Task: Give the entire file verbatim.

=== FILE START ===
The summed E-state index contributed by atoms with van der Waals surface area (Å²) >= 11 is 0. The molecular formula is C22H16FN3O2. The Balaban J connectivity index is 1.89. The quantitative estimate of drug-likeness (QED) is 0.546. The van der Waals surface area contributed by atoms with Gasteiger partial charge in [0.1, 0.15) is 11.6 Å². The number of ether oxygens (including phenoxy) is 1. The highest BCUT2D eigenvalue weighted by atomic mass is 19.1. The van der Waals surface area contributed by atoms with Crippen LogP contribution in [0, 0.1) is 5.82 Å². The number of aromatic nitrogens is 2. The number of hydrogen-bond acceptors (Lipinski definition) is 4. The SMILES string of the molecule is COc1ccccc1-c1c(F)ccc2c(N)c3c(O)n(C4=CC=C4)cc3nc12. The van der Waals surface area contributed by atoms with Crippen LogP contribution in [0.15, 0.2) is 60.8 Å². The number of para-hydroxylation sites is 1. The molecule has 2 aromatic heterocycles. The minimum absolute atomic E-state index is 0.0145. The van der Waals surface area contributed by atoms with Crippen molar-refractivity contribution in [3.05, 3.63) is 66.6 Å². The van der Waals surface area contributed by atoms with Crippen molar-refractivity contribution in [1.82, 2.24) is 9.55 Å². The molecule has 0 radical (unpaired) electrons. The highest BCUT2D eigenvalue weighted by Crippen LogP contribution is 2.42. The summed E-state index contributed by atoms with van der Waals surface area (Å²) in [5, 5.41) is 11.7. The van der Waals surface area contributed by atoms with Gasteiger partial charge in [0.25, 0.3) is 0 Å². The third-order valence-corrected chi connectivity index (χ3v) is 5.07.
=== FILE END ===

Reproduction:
The summed E-state index contributed by atoms with van der Waals surface area (Å²) >= 11 is 0. The molecular formula is C22H16FN3O2. The Balaban J connectivity index is 1.89. The quantitative estimate of drug-likeness (QED) is 0.546. The van der Waals surface area contributed by atoms with Gasteiger partial charge in [0.1, 0.15) is 11.6 Å². The number of ether oxygens (including phenoxy) is 1. The highest BCUT2D eigenvalue weighted by atomic mass is 19.1. The van der Waals surface area contributed by atoms with Crippen LogP contribution in [0, 0.1) is 5.82 Å². The number of aromatic nitrogens is 2. The number of hydrogen-bond acceptors (Lipinski definition) is 4. The SMILES string of the molecule is COc1ccccc1-c1c(F)ccc2c(N)c3c(O)n(C4=CC=C4)cc3nc12. The van der Waals surface area contributed by atoms with Crippen LogP contribution in [0.15, 0.2) is 60.8 Å². The number of para-hydroxylation sites is 1. The molecule has 2 aromatic heterocycles. The minimum absolute atomic E-state index is 0.0145. The van der Waals surface area contributed by atoms with Crippen molar-refractivity contribution in [3.05, 3.63) is 66.6 Å². The van der Waals surface area contributed by atoms with Crippen molar-refractivity contribution in [1.82, 2.24) is 9.55 Å². The molecule has 0 radical (unpaired) electrons. The highest BCUT2D eigenvalue weighted by Crippen LogP contribution is 2.42. The summed E-state index contributed by atoms with van der Waals surface area (Å²) in [5, 5.41) is 11.7. The van der Waals surface area contributed by atoms with Gasteiger partial charge in [0.25, 0.3) is 0 Å². The third-order valence-corrected chi connectivity index (χ3v) is 5.07.